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Mild Cognitive Impairment (MCI)

What is MCI?
It is a condition consisting in a slight decline in memory and thinking ability, which exceeds the level expected due to normal ageing. It is considered as the stage between normal ageing and dementia.
"MCI is thought to affect 15-20% of people aged 65 years or older (1).
1. Alzheimer’s Society. Factsheet 470LP. 2015."

"Approximetely 20% of people with MCI go back to normal cognition (1) and 45% remain stable at MCI (2)
1. Canevelli M, et al. JAMDA 2016;17:943–948.
2. Hu C, et al. Int Psychogeriatric 2017;29:1595–1608"

You can think You don´t have memory problems, until you call Fiona, Phoebe again

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Is Mild Cognitive Impairment considered as a disease?

Mild Cognitive Impairment (MCI) it is not a disease itself. It is a disorder, causing a mild but noticeable decrease in mental processes

What are the sign and symptoms of Mild Cognitive Impairment?

A person with Mild Cognitive Impairment (MCI) experiences difficulties with one or more of the following mental domains / processes:

How is Mild Cognitive Impairment diagnosed?

Common symptoms of Mild Cognitive Impairment (MCI) include problems with memory, reasoning, attention and language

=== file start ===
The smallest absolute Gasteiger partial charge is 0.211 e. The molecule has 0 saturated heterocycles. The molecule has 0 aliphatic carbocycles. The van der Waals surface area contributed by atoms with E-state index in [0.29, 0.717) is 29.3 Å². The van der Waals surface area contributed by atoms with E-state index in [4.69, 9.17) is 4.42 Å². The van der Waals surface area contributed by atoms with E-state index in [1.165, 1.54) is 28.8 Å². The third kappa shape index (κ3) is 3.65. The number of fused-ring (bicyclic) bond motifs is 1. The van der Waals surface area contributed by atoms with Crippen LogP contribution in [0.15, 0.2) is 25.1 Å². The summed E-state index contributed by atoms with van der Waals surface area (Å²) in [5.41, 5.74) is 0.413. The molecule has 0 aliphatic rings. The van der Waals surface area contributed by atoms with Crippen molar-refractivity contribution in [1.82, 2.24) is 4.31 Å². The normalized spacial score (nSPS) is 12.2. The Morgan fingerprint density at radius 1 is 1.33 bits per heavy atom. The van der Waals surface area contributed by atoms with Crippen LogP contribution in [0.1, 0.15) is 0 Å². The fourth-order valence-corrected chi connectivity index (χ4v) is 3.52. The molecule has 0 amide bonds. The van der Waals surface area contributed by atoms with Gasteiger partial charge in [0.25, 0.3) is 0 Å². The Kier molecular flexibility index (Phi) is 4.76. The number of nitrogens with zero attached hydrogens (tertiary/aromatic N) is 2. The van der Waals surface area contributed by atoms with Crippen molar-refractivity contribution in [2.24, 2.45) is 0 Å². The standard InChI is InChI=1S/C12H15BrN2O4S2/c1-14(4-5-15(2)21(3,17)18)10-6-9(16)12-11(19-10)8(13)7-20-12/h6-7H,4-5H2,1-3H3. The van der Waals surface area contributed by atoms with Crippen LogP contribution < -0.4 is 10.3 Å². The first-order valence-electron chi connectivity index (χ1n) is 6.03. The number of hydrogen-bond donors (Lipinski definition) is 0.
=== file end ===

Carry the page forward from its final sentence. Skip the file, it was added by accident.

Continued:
How to manage Mild Cognitive Impairment?

Medical doctors may encourage lifestyle changes for people diagnosed with Mild Cognitive Impairment (MCI) such as engaging in brain-stimulating activities and changing dietary behaviours.

Is Mild Cognitive Impairment reversible?

Some people with Mild Cognitive Impairment (MCI) may remain stable or even improve, no longer showing any signs or symptoms.

Does Mild Cognitive Impairment always lead to dementia?

Mild Cognitive Impairment (MCI) progresses to dementia when a person with MCI experiences irreversible cognitive changes that affect daily activities and regular tasks, such as housework.

What is the difference between Mild Cognitive Impairment and dementia?

The term Mild Cognitive Impairment (MCI) can be explained as a decline in brain function. It can also be thought of as an early stage of a dementia such as Alzheimer’s disease.

Why does the brain of patients with Mild Cognitive Impairment require an extra supply of energy?

The brain of patients who have Mild Cognitive Impairment (MCI) lacks energy because there is less glucose available to use than normal, and therefore the brain is less efficient.

How can a nutritional intervention help meet the brain energy requirements in Mild Cognitive Impairment?

People experiencing Mild Cognitive Impairment (MCI) the brain loses the ability to use glucose as a source of energy. This means that an extra source of energy is needed for make up for this deficiency.

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